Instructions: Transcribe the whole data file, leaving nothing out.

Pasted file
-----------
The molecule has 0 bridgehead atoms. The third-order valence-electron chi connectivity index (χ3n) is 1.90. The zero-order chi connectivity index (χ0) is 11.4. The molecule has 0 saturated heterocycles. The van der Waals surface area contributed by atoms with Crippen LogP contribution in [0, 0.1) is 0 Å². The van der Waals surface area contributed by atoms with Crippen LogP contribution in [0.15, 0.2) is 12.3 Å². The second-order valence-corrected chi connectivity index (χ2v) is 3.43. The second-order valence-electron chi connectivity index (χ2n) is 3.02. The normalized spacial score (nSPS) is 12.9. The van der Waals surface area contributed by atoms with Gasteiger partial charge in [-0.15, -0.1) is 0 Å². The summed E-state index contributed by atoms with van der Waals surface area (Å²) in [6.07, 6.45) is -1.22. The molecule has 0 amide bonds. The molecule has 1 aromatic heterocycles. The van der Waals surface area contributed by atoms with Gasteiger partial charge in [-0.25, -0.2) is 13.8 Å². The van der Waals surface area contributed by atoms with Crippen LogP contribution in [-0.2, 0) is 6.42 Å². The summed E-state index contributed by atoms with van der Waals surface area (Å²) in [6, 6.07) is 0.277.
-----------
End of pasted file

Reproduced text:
The molecule has 0 bridgehead atoms. The third-order valence-electron chi connectivity index (χ3n) is 1.90. The zero-order chi connectivity index (χ0) is 11.4. The molecule has 0 saturated heterocycles. The van der Waals surface area contributed by atoms with Crippen LogP contribution in [0, 0.1) is 0 Å². The van der Waals surface area contributed by atoms with Crippen LogP contribution in [0.15, 0.2) is 12.3 Å². The second-order valence-corrected chi connectivity index (χ2v) is 3.43. The second-order valence-electron chi connectivity index (χ2n) is 3.02. The normalized spacial score (nSPS) is 12.9. The van der Waals surface area contributed by atoms with Gasteiger partial charge in [-0.15, -0.1) is 0 Å². The summed E-state index contributed by atoms with van der Waals surface area (Å²) in [6.07, 6.45) is -1.22. The molecule has 0 amide bonds. The molecule has 1 aromatic heterocycles. The van der Waals surface area contributed by atoms with Gasteiger partial charge in [-0.25, -0.2) is 13.8 Å². The van der Waals surface area contributed by atoms with Crippen LogP contribution in [-0.2, 0) is 6.42 Å². The summed E-state index contributed by atoms with van der Waals surface area (Å²) in [6, 6.07) is 0.277.